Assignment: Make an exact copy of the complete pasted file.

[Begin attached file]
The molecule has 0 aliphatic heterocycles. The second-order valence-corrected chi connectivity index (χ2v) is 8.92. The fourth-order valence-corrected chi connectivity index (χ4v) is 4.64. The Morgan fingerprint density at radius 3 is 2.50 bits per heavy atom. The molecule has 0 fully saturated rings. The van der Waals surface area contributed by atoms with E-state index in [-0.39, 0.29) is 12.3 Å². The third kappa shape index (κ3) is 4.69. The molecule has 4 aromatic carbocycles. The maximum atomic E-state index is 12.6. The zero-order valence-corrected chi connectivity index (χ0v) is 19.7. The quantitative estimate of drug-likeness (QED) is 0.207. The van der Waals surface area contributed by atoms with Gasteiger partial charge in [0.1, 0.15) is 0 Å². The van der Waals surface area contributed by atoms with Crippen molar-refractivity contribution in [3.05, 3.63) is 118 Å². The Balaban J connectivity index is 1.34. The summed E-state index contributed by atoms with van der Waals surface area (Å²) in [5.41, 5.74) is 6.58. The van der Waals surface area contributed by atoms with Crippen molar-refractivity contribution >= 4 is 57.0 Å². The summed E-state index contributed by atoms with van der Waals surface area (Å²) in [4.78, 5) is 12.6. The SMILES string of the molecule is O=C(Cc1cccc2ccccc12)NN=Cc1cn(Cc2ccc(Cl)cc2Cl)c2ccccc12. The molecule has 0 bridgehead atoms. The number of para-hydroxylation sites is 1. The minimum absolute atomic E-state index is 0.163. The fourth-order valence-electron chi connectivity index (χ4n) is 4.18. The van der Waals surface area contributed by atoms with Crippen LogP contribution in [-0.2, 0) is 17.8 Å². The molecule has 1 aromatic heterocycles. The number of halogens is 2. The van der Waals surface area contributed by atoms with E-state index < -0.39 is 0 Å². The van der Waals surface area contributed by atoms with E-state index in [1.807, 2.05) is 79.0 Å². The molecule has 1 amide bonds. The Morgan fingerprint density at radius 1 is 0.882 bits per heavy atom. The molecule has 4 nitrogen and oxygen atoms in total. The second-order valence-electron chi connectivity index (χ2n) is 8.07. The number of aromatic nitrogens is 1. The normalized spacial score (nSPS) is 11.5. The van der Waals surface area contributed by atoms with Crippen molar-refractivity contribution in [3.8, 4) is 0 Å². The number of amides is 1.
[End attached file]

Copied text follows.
The molecule has 0 aliphatic heterocycles. The second-order valence-corrected chi connectivity index (χ2v) is 8.92. The fourth-order valence-corrected chi connectivity index (χ4v) is 4.64. The Morgan fingerprint density at radius 3 is 2.50 bits per heavy atom. The molecule has 0 fully saturated rings. The van der Waals surface area contributed by atoms with E-state index in [-0.39, 0.29) is 12.3 Å². The third kappa shape index (κ3) is 4.69. The molecule has 4 aromatic carbocycles. The maximum atomic E-state index is 12.6. The zero-order valence-corrected chi connectivity index (χ0v) is 19.7. The quantitative estimate of drug-likeness (QED) is 0.207. The van der Waals surface area contributed by atoms with Gasteiger partial charge in [0.1, 0.15) is 0 Å². The van der Waals surface area contributed by atoms with Crippen molar-refractivity contribution in [3.05, 3.63) is 118 Å². The Balaban J connectivity index is 1.34. The summed E-state index contributed by atoms with van der Waals surface area (Å²) in [5.41, 5.74) is 6.58. The van der Waals surface area contributed by atoms with Crippen molar-refractivity contribution >= 4 is 57.0 Å². The summed E-state index contributed by atoms with van der Waals surface area (Å²) in [4.78, 5) is 12.6. The SMILES string of the molecule is O=C(Cc1cccc2ccccc12)NN=Cc1cn(Cc2ccc(Cl)cc2Cl)c2ccccc12. The molecule has 0 bridgehead atoms. The number of para-hydroxylation sites is 1. The minimum absolute atomic E-state index is 0.163. The fourth-order valence-electron chi connectivity index (χ4n) is 4.18. The van der Waals surface area contributed by atoms with Crippen LogP contribution in [-0.2, 0) is 17.8 Å². The molecule has 1 aromatic heterocycles. The number of halogens is 2. The van der Waals surface area contributed by atoms with E-state index < -0.39 is 0 Å². The van der Waals surface area contributed by atoms with E-state index in [1.807, 2.05) is 79.0 Å². The molecule has 1 amide bonds. The Morgan fingerprint density at radius 1 is 0.882 bits per heavy atom. The molecule has 4 nitrogen and oxygen atoms in total. The second-order valence-electron chi connectivity index (χ2n) is 8.07. The number of aromatic nitrogens is 1. The normalized spacial score (nSPS) is 11.5. The van der Waals surface area contributed by atoms with Crippen molar-refractivity contribution in [3.8, 4) is 0 Å². The number of amides is 1.